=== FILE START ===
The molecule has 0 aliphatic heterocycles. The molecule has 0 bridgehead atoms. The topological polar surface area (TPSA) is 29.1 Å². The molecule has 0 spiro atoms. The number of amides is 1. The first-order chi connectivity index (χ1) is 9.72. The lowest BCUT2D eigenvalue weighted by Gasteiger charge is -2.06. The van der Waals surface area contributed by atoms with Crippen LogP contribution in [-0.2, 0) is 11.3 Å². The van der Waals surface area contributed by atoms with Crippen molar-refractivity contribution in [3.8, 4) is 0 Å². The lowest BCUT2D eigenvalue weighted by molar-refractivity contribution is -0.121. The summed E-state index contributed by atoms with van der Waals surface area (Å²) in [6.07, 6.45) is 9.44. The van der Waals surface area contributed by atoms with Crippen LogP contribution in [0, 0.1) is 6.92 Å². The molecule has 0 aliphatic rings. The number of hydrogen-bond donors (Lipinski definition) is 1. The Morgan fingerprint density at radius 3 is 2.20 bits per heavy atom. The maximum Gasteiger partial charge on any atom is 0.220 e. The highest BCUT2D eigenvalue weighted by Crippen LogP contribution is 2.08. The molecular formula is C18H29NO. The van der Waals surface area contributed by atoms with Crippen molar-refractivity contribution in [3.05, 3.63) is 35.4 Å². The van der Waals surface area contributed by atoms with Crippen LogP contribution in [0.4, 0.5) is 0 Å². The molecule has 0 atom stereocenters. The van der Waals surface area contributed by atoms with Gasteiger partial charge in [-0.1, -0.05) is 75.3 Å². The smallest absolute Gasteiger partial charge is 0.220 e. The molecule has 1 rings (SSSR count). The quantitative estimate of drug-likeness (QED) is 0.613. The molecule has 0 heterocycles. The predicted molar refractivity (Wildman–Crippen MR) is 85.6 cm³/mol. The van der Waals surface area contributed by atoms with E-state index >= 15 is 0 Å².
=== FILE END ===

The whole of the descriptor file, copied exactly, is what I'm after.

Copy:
The molecule has 0 aliphatic heterocycles. The molecule has 0 bridgehead atoms. The topological polar surface area (TPSA) is 29.1 Å². The molecule has 0 spiro atoms. The number of amides is 1. The first-order chi connectivity index (χ1) is 9.72. The lowest BCUT2D eigenvalue weighted by Gasteiger charge is -2.06. The van der Waals surface area contributed by atoms with Crippen LogP contribution in [-0.2, 0) is 11.3 Å². The van der Waals surface area contributed by atoms with Crippen molar-refractivity contribution in [3.8, 4) is 0 Å². The lowest BCUT2D eigenvalue weighted by molar-refractivity contribution is -0.121. The summed E-state index contributed by atoms with van der Waals surface area (Å²) in [6.07, 6.45) is 9.44. The van der Waals surface area contributed by atoms with Crippen LogP contribution in [0, 0.1) is 6.92 Å². The molecule has 0 aliphatic rings. The number of hydrogen-bond donors (Lipinski definition) is 1. The Morgan fingerprint density at radius 3 is 2.20 bits per heavy atom. The maximum Gasteiger partial charge on any atom is 0.220 e. The highest BCUT2D eigenvalue weighted by Crippen LogP contribution is 2.08. The molecular formula is C18H29NO. The van der Waals surface area contributed by atoms with Crippen molar-refractivity contribution in [3.05, 3.63) is 35.4 Å². The van der Waals surface area contributed by atoms with Crippen LogP contribution in [0.4, 0.5) is 0 Å². The molecule has 0 atom stereocenters. The van der Waals surface area contributed by atoms with Gasteiger partial charge in [-0.1, -0.05) is 75.3 Å². The smallest absolute Gasteiger partial charge is 0.220 e. The molecule has 1 rings (SSSR count). The quantitative estimate of drug-likeness (QED) is 0.613. The molecule has 0 heterocycles. The predicted molar refractivity (Wildman–Crippen MR) is 85.6 cm³/mol. The van der Waals surface area contributed by atoms with E-state index >= 15 is 0 Å².